Do we really understand evolution?

Two events separated by one hundred years mark scientific revolutions that symbolise, more than anything else, the web of life. The first event was the publication of Charles Darwin's The Origin of Species in 1859. In this book Darwin pointed out that life on earth was a product of evolution. Then in 1953, came the discovery of the double helical structure of DNA by James Watson and Francis Crick. There is a curious parallel between the achievement of Watson and Crick, and that of Darwin. Even before Watson and Crick made their discovery, there was evidence to show that DNA and the carriers of heredity - genes - were very likely the same

 
By Vidyanand Nanjundiah
Published: Saturday 15 March 2003

Do we really understand evolution?

-- two events separated by one hundred years mark scientific revolutions that symbolise, more than anything else, the web of life. The first event was the publication of Charles Darwin's The Origin of Species in 1859. In this book Darwin pointed out that life on earth was a product of evolution.

The book advances a theory for how evolution takes place. This theory is known as natural selection. According to it, some organisms leave behind more offspring than others because they have different heritable traits. Such traits eventually spread through a population.

Natural selection was immediately hailed as the correct explanation for evolution. But it had gaps. Darwin was unable to explain what causes variation, what makes one individual differ from another. He was unable to explain the mechanism of heredity -- what makes children resemble their parents.

It required another revolution for the gaps to be filled. That revolution came with the discovery of the double helical structure of dna by James Watson and Francis Crick in 1953. There is a curious parallel between the achievement of Watson and Crick, and that of Darwin. Even before Watson and Crick made their discovery, there was evidence to show that dna and the carriers of heredity -- genes -- were very likely the same. However, a model of the structure of dna at once showed how, via the genetic code, hereditary traits could be embodied in dna. Just as the hypothesis of natural selection convinced people that evolution must be true, the explicit model for dna structure made people see that dna had to be the hereditary substance.

What does dna do, how is it linked to evolution and what makes it crucial to the web of life? dna contains coded information for making proteins, which are the essence of what we are. Our tissues are made of proteins; we move, see, smell, hear and think with the help of proteins; we digest food because of proteins; and our tissues get nutrients thanks to proteins. We have about 50,000 different kinds of proteins. Each is a string of smaller molecular units called amino acids. dna is also a string of molecules, known as bases that are combined with a sugar and a phosphate. Four kinds of bases occur in dna and 20 kinds of amino acids are found in proteins. The genetic code enables a particular amino acid to be made for every three bases of dna. In addition, dna can copy itself via a chemical reaction; this is why children resemble parents.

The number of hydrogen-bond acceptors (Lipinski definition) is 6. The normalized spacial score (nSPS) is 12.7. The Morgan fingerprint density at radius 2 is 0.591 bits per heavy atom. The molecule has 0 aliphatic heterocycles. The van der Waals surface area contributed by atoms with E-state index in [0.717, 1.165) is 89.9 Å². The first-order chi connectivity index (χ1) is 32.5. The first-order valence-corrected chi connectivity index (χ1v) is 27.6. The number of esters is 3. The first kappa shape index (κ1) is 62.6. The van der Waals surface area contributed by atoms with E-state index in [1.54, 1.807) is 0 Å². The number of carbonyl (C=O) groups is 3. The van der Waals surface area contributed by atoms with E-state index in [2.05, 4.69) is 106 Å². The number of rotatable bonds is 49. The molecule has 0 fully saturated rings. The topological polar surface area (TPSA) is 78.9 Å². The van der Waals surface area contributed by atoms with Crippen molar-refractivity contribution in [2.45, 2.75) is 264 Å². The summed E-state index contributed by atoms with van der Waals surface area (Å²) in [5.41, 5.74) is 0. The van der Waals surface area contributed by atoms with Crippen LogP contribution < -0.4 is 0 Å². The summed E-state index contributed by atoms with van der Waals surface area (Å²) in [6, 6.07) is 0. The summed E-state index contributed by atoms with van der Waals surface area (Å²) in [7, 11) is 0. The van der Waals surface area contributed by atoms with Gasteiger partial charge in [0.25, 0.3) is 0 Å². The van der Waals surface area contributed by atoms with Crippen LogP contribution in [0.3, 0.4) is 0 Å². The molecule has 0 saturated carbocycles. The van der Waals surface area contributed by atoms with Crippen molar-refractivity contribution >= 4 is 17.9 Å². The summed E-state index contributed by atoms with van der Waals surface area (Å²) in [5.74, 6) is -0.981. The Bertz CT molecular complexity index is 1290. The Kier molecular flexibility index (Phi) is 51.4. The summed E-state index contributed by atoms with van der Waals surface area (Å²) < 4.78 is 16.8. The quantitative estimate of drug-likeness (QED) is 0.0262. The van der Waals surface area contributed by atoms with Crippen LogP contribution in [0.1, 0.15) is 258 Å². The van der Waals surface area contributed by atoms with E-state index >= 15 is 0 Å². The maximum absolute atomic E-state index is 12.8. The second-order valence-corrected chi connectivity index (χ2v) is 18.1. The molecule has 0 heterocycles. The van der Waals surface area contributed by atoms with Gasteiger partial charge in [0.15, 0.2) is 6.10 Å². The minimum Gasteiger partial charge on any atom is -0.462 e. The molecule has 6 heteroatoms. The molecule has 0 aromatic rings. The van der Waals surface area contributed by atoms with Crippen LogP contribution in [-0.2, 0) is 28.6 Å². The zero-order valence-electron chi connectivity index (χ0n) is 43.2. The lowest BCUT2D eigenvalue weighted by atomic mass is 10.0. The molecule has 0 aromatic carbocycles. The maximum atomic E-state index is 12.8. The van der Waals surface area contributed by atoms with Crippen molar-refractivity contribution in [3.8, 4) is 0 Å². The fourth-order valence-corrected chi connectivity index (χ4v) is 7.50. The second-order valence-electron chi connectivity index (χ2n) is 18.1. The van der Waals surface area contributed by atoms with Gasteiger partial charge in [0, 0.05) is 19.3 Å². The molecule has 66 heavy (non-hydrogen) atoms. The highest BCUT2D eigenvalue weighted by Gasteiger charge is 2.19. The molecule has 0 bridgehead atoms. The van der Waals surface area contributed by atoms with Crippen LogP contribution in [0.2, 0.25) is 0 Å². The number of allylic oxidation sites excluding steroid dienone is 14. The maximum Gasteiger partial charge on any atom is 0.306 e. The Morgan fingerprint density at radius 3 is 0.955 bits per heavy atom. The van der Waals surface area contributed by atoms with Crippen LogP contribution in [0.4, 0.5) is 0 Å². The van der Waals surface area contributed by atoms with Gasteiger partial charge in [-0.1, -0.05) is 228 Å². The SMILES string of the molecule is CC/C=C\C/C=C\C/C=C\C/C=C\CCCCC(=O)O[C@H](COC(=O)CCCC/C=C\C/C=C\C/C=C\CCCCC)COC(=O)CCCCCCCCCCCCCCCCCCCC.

Variation, the essential requirement of evolution, depends on differences in dna. dna bases keep changing because mistakes can occur in chemical reactions. As a result, the dna molecules that encode the same protein may slightly vary in different individuals. Therefore, they may have different varieties of the same protein. Natural selection will result if some dna molecules encode proteins that are better than the proteins encoded by other dna molecules. An enormous variety of living forms is possible because a huge number of different answers are possible to the question of what it means to be 'better'.

Every creature that is alive today -- every human, chimpanzee, elephant, peacock, snake, frog, fish, fly, worm, bacterium, neem tree, coconut and grass -- has two things in common. One, they all carry versions of the same dnas. Two, the code that they use for converting the information in dna into proteins is also the same. It is as if there were a large number of human groups, each with a language made up of words that sounded similar, with their meanings the same, and with the words being strung together into sentences using identical rules of grammar. One would guess that the languages are derived from a common source.

This is what our dna tells us. We must all be descendants of the same ancestors. The living world is linked by 'relationships', with some of us being more closely related with each other. The closer the relationship, the more recent the common ancestor is. All humans have a common African ancestry dating back to approximately 150,000 years. Our last common ancestor with chimpanzees lived about five million years ago; with mice, 50 million years ago; and with earthworms, 500 million years ago. In more than one sense, we are all part of a big world.

Vidyanand Nanjundiah is a professor, department of molecular reproduction, development and genetics, Indian Institute of Sciences, Bangalore

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